Inaccurate Figures Make School Accounting Difficult: Pickering
By Jeff Amy/The Associated Press
JACKSON, Miss. (AP) — Mississippi Auditor Stacey Pickering is calling on lawmakers to write new, stricter rules on computing how much state money goes to schools.
The Republican told the House Appropriations Committee Tuesday that he can’t verify the accuracy of the Mississippi Adequate Education Program formula, as required by law, because his office believes numbers on attendance, students receiving free lunch and other items are inaccurate and can’t effectively audit them.
House Appropriations Committee Chairman Herb Frierson, R-Poplarville, said he’d like to refine attendance estimates by law. But House Speaker Philip Gunn, R-Clinton, has said he’s not interested in modifying MAEP this year.
The state is spending $2.04 billion for MAEP this year. Full funding of the formula would require $2.36 billion in 2013-2014. But Pickering wrote in a September letter to Gov. Phil Bryant and legislative leaders that he would be unable to certify the validity of that estimate.
Interim state Superintendent Lynn House said the department met with Pickering in October and is working on improving the data.
“We want to be responsive to any findings by the state auditor’s office, including quality control of data,” House said in a statement. “The legislatively established Office of Educational Accountability has been working to improve data quality and it will inform the auditor’s office of these improvements as they develop.”
The MAEP formula, which determines how much state money a school district gets, is based partly on how many students are attending school. Pickering says it’s possible some districts are inflating numbers for attendance or free or reduced-price lunches to get more state money.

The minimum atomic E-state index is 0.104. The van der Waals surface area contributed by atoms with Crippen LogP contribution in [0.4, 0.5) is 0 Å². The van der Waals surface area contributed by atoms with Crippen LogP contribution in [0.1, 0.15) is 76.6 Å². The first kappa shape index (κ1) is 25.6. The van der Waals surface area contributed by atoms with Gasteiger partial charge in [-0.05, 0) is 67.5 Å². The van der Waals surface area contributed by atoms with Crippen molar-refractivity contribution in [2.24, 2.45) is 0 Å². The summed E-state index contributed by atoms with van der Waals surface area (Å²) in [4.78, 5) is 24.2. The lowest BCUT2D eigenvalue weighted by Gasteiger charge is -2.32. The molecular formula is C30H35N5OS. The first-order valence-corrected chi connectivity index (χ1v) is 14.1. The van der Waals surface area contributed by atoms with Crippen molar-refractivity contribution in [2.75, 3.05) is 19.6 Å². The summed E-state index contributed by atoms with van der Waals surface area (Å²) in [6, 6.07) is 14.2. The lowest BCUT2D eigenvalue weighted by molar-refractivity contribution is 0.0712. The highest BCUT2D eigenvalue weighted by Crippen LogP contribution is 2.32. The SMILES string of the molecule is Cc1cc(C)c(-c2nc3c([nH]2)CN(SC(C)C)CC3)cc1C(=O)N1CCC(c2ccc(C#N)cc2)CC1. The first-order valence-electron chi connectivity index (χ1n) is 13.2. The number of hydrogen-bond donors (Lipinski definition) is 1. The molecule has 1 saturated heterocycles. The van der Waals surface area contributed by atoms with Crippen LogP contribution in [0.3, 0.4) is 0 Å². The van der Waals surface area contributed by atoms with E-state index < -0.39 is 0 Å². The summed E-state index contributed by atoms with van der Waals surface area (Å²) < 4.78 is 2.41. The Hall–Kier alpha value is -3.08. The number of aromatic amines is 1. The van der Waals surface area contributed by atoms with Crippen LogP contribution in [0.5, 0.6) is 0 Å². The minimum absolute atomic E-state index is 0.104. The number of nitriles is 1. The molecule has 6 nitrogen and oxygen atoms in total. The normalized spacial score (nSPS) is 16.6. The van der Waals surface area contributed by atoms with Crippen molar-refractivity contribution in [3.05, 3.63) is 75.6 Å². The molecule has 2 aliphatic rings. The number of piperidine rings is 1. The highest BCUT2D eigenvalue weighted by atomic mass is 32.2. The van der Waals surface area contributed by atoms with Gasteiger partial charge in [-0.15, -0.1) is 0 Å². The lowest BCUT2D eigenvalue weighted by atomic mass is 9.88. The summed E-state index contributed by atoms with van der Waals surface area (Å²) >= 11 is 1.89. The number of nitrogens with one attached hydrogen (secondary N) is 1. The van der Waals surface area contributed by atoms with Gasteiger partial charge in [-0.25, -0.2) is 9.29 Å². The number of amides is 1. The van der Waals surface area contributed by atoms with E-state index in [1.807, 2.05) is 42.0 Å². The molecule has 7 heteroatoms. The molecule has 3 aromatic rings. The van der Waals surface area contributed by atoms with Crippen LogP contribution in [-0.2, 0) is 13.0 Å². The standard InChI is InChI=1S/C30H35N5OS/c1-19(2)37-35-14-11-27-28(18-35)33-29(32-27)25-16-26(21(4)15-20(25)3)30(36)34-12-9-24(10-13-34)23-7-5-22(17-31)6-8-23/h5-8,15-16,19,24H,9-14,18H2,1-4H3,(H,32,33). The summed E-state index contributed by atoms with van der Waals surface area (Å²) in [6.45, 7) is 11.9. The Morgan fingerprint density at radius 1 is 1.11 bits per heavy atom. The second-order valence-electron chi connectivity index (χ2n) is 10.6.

“Are some school districts intentionally defrauding us? I don’t know,” Pickering said. “Are they gaming the system? Probably. Are they working in an environment where there is no accountability because of the way the system has grown up around them? Very likely.”
Pickering said different districts have different attendance policies, which means schools may get the same amount of money even when students at some schools attend for longer or shorter times than those at other schools. He said the state should require all students to be present for two-thirds of the day or more to be counted for funding purposes.
Pickering estimated 40 percent of districts have “liberal” attendance policies, meaning they count students as present even if they’re only there when roll is called for the day. Others require students to be there longer. Pickering’s evidence is a six-year-old survey done by the auditor’s office when Bryant held the position.
Pickering said his office had been contacted by teachers who said they were instructed to mark all of their students as eligible for the federal free and reduced-price lunch program. The formula gives schools a 5 percent bump in money for serving poor students, as measured by who’s eligible for free or reduced-price lunch.
Pickering said he thought the state should create a different formula based on students eligible for government-paid health insurance, students who get pregnant, and local juvenile delinquency rates.
Rep. Cecil Brown, D-Jackson, said Pickering is “exactly right” that inaccurate figures are being sent in by school districts. Brown has proposed a bill that would penalize superintendents for submitting bad numbers. However, he said he doesn’t support changing the overall formula.
“I am very concerned that there are some people who will try to take what he said, twist what he said, to attack the formula,” Brown said.
Pickering, though, said that’s not his purpose.
“I’m not saying the formula needs to be scrapped,” he said.